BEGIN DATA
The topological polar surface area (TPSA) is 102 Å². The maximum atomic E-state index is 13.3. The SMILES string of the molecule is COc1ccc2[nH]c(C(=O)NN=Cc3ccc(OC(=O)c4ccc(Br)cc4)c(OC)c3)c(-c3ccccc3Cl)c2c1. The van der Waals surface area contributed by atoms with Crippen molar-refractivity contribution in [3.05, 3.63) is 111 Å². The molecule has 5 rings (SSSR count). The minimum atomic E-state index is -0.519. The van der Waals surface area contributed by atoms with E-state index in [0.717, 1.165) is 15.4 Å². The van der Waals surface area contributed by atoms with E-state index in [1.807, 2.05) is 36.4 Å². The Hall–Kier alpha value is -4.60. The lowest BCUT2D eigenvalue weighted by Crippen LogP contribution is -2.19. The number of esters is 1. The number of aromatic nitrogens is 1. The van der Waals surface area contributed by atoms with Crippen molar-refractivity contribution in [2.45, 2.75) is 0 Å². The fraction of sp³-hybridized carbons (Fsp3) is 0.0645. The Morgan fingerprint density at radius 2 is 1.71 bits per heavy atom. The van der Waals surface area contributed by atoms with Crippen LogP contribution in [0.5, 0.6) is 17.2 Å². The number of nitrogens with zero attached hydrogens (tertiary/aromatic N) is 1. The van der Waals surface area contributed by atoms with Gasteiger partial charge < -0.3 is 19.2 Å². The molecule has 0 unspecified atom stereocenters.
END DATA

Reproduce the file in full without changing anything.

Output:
The topological polar surface area (TPSA) is 102 Å². The maximum atomic E-state index is 13.3. The SMILES string of the molecule is COc1ccc2[nH]c(C(=O)NN=Cc3ccc(OC(=O)c4ccc(Br)cc4)c(OC)c3)c(-c3ccccc3Cl)c2c1. The van der Waals surface area contributed by atoms with Crippen molar-refractivity contribution in [3.05, 3.63) is 111 Å². The molecule has 5 rings (SSSR count). The minimum atomic E-state index is -0.519. The van der Waals surface area contributed by atoms with E-state index in [0.717, 1.165) is 15.4 Å². The van der Waals surface area contributed by atoms with E-state index in [1.807, 2.05) is 36.4 Å². The Hall–Kier alpha value is -4.60. The lowest BCUT2D eigenvalue weighted by Crippen LogP contribution is -2.19. The number of esters is 1. The number of aromatic nitrogens is 1. The van der Waals surface area contributed by atoms with Crippen molar-refractivity contribution in [2.45, 2.75) is 0 Å². The fraction of sp³-hybridized carbons (Fsp3) is 0.0645. The Morgan fingerprint density at radius 2 is 1.71 bits per heavy atom. The van der Waals surface area contributed by atoms with Crippen LogP contribution in [0.5, 0.6) is 17.2 Å². The number of nitrogens with zero attached hydrogens (tertiary/aromatic N) is 1. The van der Waals surface area contributed by atoms with Gasteiger partial charge < -0.3 is 19.2 Å². The molecule has 0 unspecified atom stereocenters.